If you serve people who are survivors of Intimate Partner Violence you and your client are continuously looking, perhaps desperately, for affordable housing. As I have written in previous blogs survivors often have to choose between their home with their abuser or homelessness.
Many communities have done a great job in building emergency shelters for people fleeing violence. But that is all they are – a temporary respite. Government funding and excessive need both conspire to limit residency to 90 days or less. How many people can create a new life in 90 days or less?
So how do you address the financial part of helping your client move from the abusive home for good? Your clients need housing in which rents are based on income. This where they have time to recover; the parent can rebuild their independence and their children can experience stability. A new definition of homelessness from HUD can help your client leap frog over others into housing.
For years homeless service providers have tried to sort through conflicting definitions of homelessness. While the law said one thing the regulations said another thing. The question: whether a person who is “precariously housed” qualified for housing restricted to the homeless. What does that mean? People on the verge of becoming literally homeless, but have at least one more night in a residence.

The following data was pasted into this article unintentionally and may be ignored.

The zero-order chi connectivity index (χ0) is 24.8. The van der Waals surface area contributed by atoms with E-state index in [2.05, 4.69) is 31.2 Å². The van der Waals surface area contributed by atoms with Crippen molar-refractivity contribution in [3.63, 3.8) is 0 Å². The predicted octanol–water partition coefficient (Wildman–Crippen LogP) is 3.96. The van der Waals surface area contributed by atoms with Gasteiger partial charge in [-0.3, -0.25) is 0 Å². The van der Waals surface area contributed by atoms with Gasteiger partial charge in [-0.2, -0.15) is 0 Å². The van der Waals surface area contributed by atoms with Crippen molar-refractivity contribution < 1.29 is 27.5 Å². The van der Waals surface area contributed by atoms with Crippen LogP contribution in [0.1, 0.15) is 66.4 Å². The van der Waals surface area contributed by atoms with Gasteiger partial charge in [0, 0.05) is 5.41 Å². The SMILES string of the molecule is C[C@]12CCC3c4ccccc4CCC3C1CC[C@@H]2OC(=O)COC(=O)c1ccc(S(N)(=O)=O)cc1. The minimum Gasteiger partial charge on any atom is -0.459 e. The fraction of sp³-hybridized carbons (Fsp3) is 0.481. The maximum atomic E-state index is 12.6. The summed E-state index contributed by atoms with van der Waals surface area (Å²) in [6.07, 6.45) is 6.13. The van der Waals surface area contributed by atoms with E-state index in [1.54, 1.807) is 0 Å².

Now, with firm guidance under the HEARTH Act, there is no cause for confusion. Your client can qualify for the largest HUD funded homeless programs only if s/he is literally on the street or in a shelter. Housing funded through HUD’s Shelter Plus Care and Supportive Housing Programs is restricted to this definition.
This has thrown housing providers’ waiting lists into disarray. No matter how long a person has been on a list if they are sleeping on a friend’s sofa when their name comes to the top they are not homeless. If they must leave their apartment due to eviction they are not homeless.
Your shelter clients do meet HUD’s definition and will count as homeless. There are other eligibility guidelines they must meet – but actual homelessness is a big one.
This means contact your local city or community development office to identify housing providers using Shelter Plus Care or Supportive Housing Program funds. Better yet, find the contact for your local Continuum of Care using the following directory. Ask where your shelter clients go to sign up. And go quickly – there’s still no time to lose.
To learn about the Continuum of Care, other housing strategies and HUD updates follow my blog at www.maryellenhess.com.